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Court hears police’s white, weak rubber bullets cannot kill a person in Ntumba's shooting trial

Mpho Koka Journalist
Former police officer Capt Mkhanyiseli Shange testifying in the high court in Johannesburg.
Former police officer Capt Mkhanyiseli Shange testifying in the high court in Johannesburg.
Image: Thulani Mbele

Public order police’s white, weak rubber bullets cannot kill a person when they are fired.

This is according to the commander who was in charge of the patrol operation on the day Mthokozisi Ntumba was killed, allegedly by the police.

Capt Mkhanyiseli Shange, a former police officer, was testifying in the high court in Johannesburg on Tuesday in the trial against four police officers accused of shooting Ntumba.

Shange, with 35 years experience in the police, said Ntumba’s murder case is the first case he has ever encountered where the police’s white, weak rubber bullets are alleged to have killed a person.

Last month, an Independent Police Investigative Directorate (Ipid) investigating officer said six white rubber bullet cartridges belonging to public order police were found on the scene on the day Ntumba was shot.

According to the state, Ntumba was shot in the chest.

Shange, who was attached to the public order policing unit in Diepkloof, Soweto, was one of the commanders who were in charge of the patrol operation on March 10 when Ntumba was shot during a student protest over historic debt and non-registration.

The two commanders also had to control the students and give instructions to the officers on the ground.

During cross-examination, Emmanuel Netshipise, the lawyer for accused No 2, Cidraas Motseothatha, 43, asked Shange whether public order police's white, weak rubber bullets are capable of killing a person.

“Col [Jacob] Beeslaar and [Lt-Col Busisiwe] Moeketsi  told this court that white, weak rubber bullets that you use as public order police cannot kill a person. They said this is the first time they are dealing with a case of murder involving white, weak rubber bullets. What do you have to say about that?” asked Netshipise.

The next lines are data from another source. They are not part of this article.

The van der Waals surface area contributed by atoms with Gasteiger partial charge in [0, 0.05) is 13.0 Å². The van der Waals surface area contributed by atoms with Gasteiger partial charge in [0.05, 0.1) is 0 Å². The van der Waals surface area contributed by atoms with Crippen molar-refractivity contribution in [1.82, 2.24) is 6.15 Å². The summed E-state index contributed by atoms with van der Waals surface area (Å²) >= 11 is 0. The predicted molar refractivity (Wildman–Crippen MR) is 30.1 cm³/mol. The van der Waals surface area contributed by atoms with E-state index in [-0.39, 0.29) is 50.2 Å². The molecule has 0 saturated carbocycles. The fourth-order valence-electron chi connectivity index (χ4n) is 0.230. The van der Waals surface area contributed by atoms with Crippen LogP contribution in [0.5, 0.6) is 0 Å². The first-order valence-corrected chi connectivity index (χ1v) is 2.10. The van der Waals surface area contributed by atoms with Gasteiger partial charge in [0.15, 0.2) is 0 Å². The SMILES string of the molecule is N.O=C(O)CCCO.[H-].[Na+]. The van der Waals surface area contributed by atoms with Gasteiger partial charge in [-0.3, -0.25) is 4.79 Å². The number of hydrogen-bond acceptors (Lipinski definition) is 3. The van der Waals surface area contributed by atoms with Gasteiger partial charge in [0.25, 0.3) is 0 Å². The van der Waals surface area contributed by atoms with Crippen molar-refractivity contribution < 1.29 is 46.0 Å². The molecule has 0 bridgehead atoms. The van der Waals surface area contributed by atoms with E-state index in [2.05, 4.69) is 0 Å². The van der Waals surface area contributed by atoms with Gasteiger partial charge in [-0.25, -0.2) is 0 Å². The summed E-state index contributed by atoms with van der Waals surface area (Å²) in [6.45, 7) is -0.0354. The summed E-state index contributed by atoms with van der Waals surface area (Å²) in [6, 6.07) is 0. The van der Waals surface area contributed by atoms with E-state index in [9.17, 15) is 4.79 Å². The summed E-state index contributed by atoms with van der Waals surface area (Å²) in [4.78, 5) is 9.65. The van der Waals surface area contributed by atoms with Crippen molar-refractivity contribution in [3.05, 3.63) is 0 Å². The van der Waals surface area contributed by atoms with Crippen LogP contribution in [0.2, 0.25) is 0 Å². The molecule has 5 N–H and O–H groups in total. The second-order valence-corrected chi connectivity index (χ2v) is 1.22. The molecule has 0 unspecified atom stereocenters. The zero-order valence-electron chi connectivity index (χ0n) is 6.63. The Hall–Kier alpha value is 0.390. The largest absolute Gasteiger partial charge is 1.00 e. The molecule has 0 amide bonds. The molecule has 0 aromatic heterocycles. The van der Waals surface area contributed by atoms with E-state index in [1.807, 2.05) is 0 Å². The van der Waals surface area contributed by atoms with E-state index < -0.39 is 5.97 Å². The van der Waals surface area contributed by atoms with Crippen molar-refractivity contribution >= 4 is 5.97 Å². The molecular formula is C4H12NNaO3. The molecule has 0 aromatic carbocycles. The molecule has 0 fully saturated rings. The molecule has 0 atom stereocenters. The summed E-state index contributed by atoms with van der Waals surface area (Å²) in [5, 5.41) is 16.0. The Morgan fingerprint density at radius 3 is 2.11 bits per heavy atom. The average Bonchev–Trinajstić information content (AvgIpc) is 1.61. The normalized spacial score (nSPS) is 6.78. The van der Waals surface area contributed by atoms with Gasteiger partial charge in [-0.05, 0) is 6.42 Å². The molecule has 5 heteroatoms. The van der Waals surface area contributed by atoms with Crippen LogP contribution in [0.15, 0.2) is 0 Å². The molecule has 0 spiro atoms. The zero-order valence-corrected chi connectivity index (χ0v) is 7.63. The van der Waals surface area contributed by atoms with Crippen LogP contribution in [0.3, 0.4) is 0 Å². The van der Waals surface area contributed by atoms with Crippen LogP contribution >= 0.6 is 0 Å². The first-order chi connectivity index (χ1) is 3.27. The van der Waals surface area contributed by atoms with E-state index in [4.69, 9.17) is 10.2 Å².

Shange agreed and said it was the first time he had dealt with a matter of this nature. “White, weak rubber bullets cannot kill a person,” said Shange.

Netshipise asked Shange if he was aware of white, weak rubber bullets shot by police at students on the day of the incident and none of them died.

“Public order police used these white, weak rubber bullets when they shot at the students at a distance of 10m on Jorissen Street and no-one died. Are you aware of that?”

Shange said he was not aware of this particular shooting incident.

“In your 35 years of experience, I am sure there were instances where you used white, weak rubber bullets at a distance of 3m, 5m and no-one died?” asked Netshipise.

Shange agreed with Netshipise’s assertion.

Last month, Beeslaar told the court that public order police should fire rubber bullets to the ground more than 20m away from their intended target and it should ricochet into the legs and not the upper body.

Beeslaar, who is from the public order policing unit in Diepkloof and has been a police officer for 38 years, told the court what their regulations say about how police should use rubber bullets as a form of crowd control.

“Rubber rounds are classified as minimal force. The reason they should be skip-fired and bounce on the ground, targeting the legs of the people, is because this will reduce the possibilities of serious injury. The chances of fatal shooting is less when a person is hit on the legs than the upper body,” said Beeslaar.

Officers Motseothatha, Tshepiso Kekana, 27, Madimetja Legodi, 37, and Victor Mohammed, 51, face charges of murder and three counts of attempted murder and have pleaded not guilty.  

The trial continues.  

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